The plot centers on Kade Lane, a neuroscience graduate student, who gives Nexus an upgrade with nanotechnology, which makes Nexus’ effects permanent with the first dose. The drug creates a Nexus OS inside the user’s mind, and its operation is analogous to your smartphone. Kade and his partner create apps and software to control users’ actions and thoughts. We first meet Kade as he tests the “Peter North” program, which they named after the current Cassanova and “lifted from VR porn and hacked to send its output to their body-control software.” What follows is the humorous scene where awkward graduate student Kade delivers pickup lines a la Peter North, and Kade finds himself unable to manage the body-control software hacked from this VR porn program. Oops. “Bruce Lee” is another of Kade’s programs, and Naam’s best fight scenes describe, Matrix-like, what the body-control software can do.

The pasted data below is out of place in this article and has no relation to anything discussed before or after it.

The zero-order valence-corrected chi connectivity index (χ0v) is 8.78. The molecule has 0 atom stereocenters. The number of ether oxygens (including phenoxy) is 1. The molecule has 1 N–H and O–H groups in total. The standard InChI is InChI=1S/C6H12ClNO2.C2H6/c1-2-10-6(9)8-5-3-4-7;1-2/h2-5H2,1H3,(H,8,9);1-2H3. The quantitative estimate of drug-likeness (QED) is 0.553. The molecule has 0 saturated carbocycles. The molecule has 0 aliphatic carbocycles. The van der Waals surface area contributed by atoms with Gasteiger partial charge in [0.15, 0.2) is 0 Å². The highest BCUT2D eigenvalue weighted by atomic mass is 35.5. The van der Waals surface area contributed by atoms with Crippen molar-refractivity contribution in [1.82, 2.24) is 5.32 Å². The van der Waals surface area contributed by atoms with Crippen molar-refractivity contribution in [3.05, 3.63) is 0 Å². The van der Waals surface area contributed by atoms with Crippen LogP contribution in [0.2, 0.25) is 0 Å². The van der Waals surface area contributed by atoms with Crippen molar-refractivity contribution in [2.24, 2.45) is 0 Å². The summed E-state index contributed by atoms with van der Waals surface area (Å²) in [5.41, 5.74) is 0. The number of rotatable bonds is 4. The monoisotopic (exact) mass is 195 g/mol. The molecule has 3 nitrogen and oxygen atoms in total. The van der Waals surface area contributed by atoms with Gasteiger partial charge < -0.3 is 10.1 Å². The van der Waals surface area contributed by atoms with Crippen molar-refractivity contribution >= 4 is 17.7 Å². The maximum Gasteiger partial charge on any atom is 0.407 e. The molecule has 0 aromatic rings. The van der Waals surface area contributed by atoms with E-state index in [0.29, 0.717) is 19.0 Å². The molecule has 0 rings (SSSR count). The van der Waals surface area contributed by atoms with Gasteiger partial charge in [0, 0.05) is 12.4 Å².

Apps can also change the way the user feels. Throughout the novel, Kade runs the “serenity package,” which calms him when he’s imprisoned by the ERD (part of the Department of Homeland Security), when he meets the renowned neuroscientist and suspected terrorist Su-Yong Shu, and when he escapes an ERD ambush that reads like an action-movie sequence.
But Nexus is more than a mind- and body-controlling operating system. Ultimately, it is a new way to communicate, and its emergence is just as revolutionary the discovery of language itself. Naam does a good job showing both its advantages and disadvantages. The ERD fears that terrorists might hack Nexus’ software to create assassins, whereas Kade believes in its potential rewards: “It makes us smarter together than we could be apart. It can raise collective intelligence, collective empathy.” Throughout the novel, Naam revisits the benefits of a collective intelligence and the necessity of making emerging technology democratic. Despite the many worst-case scenarios Kade encounters, Nexus leaves the reader dreaming of possibilities. Naam’s optimism is as alluring as Nexus itself.
But how likely is this technology?
“They say it’s some sort of nano-structure, not really just a drug. And that it links brains. Is that possible?”
Kade shrugged. “We can do it with wires and with radios. Why not with something you swallow? As long as it gets into the brain…”